How to Comfort a Dog in Heat

Discover how long your dog is in heat and how to comfort your dog during her heat cycle.


Intact (unspayed) female dogs typically have two heat cycles per year, driven by rising and falling levels of estrogen and progesterone. These changes in hormone levels can change how your dog feels physically and emotionally. In the days leading up to the start of her heat cycle, a female dog may start to act skittish and startle easily. She may start to act clingy and always want to have you in sight. Her appetite may decrease and she may become less active.

Comfort a dog in heat by giving your dog a little extra attention during her heat cycle. Make sure she continues to eat but don’t force her to eat more than she wants. Let her sleep if she needs it and keep noisy distractions to a minimum.

Once her heat cycle has started, your dog will begin spotting blood from her vulva. She may spend a lot of time licking her vulva to keep that area clean. Dogs with thick fur may require your assistance with keeping the fur around the vulva free of discharge.

You can help support her by making sure that her bedding is always clean. Consider laying an absorbent pad (like a pee pad) on top of her bedding to absorb discharge from her vulva. Dogs who experience moderate to heavy discharge may benefit from wearing a sanitary diaper until the amount of discharge begins to decrease.

How to prevent unwanted pregnancy during your dog’s heat cycle

A dog’s heat cycle typically lasts about two to three weeks. There are two phases to a dog’s heat cycle. Intact male dogs will be attracted to her during both phases, but she will become receptive to mating and can become pregnant during the second phase.

If you do not want your dog to become pregnant, do not leave her unattended outside during the second phase of her heat cycle. Avoid off-leash walks and dog parks. And most importantly, do not let her out in the fenced-in yard without direct supervision. A fence is no match for an intact male dog who wants to mate with your female dog!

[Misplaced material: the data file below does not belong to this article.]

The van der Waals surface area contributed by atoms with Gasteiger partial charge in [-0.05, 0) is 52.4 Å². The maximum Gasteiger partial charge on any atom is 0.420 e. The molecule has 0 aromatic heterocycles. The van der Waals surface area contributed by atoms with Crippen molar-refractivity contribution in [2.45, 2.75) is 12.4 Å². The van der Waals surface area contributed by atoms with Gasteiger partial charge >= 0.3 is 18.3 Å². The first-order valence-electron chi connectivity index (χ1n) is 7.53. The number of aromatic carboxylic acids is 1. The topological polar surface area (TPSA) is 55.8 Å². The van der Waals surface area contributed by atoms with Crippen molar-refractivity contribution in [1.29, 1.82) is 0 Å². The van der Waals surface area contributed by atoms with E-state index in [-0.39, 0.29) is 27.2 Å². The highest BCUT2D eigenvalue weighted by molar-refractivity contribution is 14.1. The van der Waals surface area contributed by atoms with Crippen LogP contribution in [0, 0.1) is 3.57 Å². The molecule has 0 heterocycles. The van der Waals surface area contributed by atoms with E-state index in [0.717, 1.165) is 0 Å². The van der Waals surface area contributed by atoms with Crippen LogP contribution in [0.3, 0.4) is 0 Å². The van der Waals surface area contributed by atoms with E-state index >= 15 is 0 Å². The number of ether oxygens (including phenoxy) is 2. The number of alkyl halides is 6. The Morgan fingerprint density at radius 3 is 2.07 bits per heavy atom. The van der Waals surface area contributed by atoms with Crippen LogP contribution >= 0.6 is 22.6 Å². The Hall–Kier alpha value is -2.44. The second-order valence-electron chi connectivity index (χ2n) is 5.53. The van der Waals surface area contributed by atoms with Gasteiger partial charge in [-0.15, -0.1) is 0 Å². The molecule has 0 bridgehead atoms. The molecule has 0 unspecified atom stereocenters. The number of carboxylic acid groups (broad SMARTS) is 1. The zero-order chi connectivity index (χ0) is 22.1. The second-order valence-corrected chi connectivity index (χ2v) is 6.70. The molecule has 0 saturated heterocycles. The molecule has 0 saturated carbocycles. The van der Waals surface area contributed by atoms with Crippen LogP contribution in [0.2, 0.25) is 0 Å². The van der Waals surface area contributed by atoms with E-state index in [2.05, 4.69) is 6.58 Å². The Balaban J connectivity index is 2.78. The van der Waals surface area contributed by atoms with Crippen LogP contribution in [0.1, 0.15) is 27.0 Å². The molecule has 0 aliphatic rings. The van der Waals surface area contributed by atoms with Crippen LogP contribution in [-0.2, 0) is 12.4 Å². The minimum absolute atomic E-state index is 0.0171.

Since her outdoor activities will likely be curtailed during her heat cycle to prevent mating, she will need additional indoor activities to keep her occupied. Consider getting her an interactive puzzle toy to provide her with both mental stimulation and physical activity. Play indoor games of fetch or hide training treats inside boxes or blocks that she can search for and find.

The best way to provide comfort to a dog in heat is to not have her go through a heat cycle at all! Having your dog spayed eliminates the risk of developing pyometra (a life-threatening infection of the uterus) and minimizes the risk of developing mammary cancer. Talk to your veterinarian about the best time to spay your dog.


  1. I have a Siberian Husky that showed up in our yard in the fall of 2022. After being unable to locate her owner we decided to keep her. I had worked for a vet, so we shaved her belly and I swear I saw a scar. Much to my surprise the following April she came into heat. She didn’t act like you described at all. About a week before she actually came into heat, She wanted nothing to do with us, she attacked my neighbors neutered male dog, and started running away. We had a tracking collar on her so we were able to track her down, but every chance she got she ran. When she did finally start to bleed she still didn’t act clingy and would have happily run away if she’d gotten the chance. She is spayed now, and never runs away.
    I’d never had an intact female before, and I never will again. We got through it without her getting pregnant, but boy what a nightmare that whole thing was for me.

  2. Many years ago, we adopted a dog from a local shelter. They couldn’t tell if she had been spayed nor could our vet. The consensus was to wait and see and spay later, if she went into heat. Well, she wasn’t spayed. We followed our vet’s advice and had the surgery done after the heat period, as I recall. And then things went crazy — she had a false pregnancy and spent days crying and searching for non existent puppies. She wouldn’t let us near her or her bed and actually dragged an oval dog bed and its pillow through a doorway, through the living room, up a flight of stairs and into one of the bedrooms. She was not a big dog. The whole thing was an awful experience for her and us. I’m sure that nowadays it can be verified whether a dog has been spayed or not. At least I hope so. As I said, it was awful– she was in pain and we couldn’t help.